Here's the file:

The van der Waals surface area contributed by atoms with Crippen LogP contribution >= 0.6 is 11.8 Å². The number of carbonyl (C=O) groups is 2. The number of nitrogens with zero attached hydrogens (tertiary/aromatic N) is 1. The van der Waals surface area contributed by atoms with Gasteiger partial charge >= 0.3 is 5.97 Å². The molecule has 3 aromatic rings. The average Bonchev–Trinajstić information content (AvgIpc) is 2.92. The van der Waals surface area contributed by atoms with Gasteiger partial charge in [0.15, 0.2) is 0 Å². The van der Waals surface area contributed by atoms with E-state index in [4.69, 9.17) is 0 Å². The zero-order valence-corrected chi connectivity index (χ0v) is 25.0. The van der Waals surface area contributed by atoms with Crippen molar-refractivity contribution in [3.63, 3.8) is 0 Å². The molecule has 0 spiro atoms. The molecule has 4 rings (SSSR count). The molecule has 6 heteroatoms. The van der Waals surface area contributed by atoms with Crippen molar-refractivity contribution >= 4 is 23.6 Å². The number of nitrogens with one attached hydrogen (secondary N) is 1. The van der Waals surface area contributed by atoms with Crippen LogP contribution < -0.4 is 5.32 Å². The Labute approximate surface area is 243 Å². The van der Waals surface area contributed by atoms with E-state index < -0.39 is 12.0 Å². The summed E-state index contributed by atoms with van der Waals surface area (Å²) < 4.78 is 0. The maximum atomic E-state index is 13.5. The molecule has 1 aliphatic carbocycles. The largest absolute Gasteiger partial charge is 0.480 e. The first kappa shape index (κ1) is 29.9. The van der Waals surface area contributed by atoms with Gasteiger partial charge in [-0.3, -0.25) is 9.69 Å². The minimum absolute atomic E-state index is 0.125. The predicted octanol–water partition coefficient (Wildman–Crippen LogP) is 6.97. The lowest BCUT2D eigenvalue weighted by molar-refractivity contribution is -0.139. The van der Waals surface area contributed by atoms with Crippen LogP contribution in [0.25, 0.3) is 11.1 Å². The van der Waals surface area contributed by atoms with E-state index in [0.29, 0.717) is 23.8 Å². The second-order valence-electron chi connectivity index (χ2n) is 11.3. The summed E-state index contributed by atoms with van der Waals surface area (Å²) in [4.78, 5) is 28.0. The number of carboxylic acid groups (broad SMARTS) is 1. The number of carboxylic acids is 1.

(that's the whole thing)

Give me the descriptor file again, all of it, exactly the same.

The van der Waals surface area contributed by atoms with Crippen LogP contribution >= 0.6 is 11.8 Å². The number of carbonyl (C=O) groups is 2. The number of nitrogens with zero attached hydrogens (tertiary/aromatic N) is 1. The van der Waals surface area contributed by atoms with Gasteiger partial charge >= 0.3 is 5.97 Å². The molecule has 3 aromatic rings. The average Bonchev–Trinajstić information content (AvgIpc) is 2.92. The van der Waals surface area contributed by atoms with Gasteiger partial charge in [0.15, 0.2) is 0 Å². The van der Waals surface area contributed by atoms with E-state index in [4.69, 9.17) is 0 Å². The zero-order valence-corrected chi connectivity index (χ0v) is 25.0. The van der Waals surface area contributed by atoms with Crippen molar-refractivity contribution in [3.63, 3.8) is 0 Å². The molecule has 0 spiro atoms. The molecule has 4 rings (SSSR count). The molecule has 6 heteroatoms. The van der Waals surface area contributed by atoms with Crippen molar-refractivity contribution >= 4 is 23.6 Å². The number of nitrogens with one attached hydrogen (secondary N) is 1. The van der Waals surface area contributed by atoms with Crippen LogP contribution < -0.4 is 5.32 Å². The Labute approximate surface area is 243 Å². The van der Waals surface area contributed by atoms with E-state index < -0.39 is 12.0 Å². The summed E-state index contributed by atoms with van der Waals surface area (Å²) < 4.78 is 0. The maximum atomic E-state index is 13.5. The molecule has 1 aliphatic carbocycles. The largest absolute Gasteiger partial charge is 0.480 e. The first kappa shape index (κ1) is 29.9. The van der Waals surface area contributed by atoms with Gasteiger partial charge in [-0.3, -0.25) is 9.69 Å². The minimum absolute atomic E-state index is 0.125. The predicted octanol–water partition coefficient (Wildman–Crippen LogP) is 6.97. The lowest BCUT2D eigenvalue weighted by molar-refractivity contribution is -0.139. The van der Waals surface area contributed by atoms with Crippen LogP contribution in [0.25, 0.3) is 11.1 Å². The van der Waals surface area contributed by atoms with E-state index in [0.29, 0.717) is 23.8 Å². The second-order valence-electron chi connectivity index (χ2n) is 11.3. The summed E-state index contributed by atoms with van der Waals surface area (Å²) in [4.78, 5) is 28.0. The number of carboxylic acid groups (broad SMARTS) is 1. The number of carboxylic acids is 1.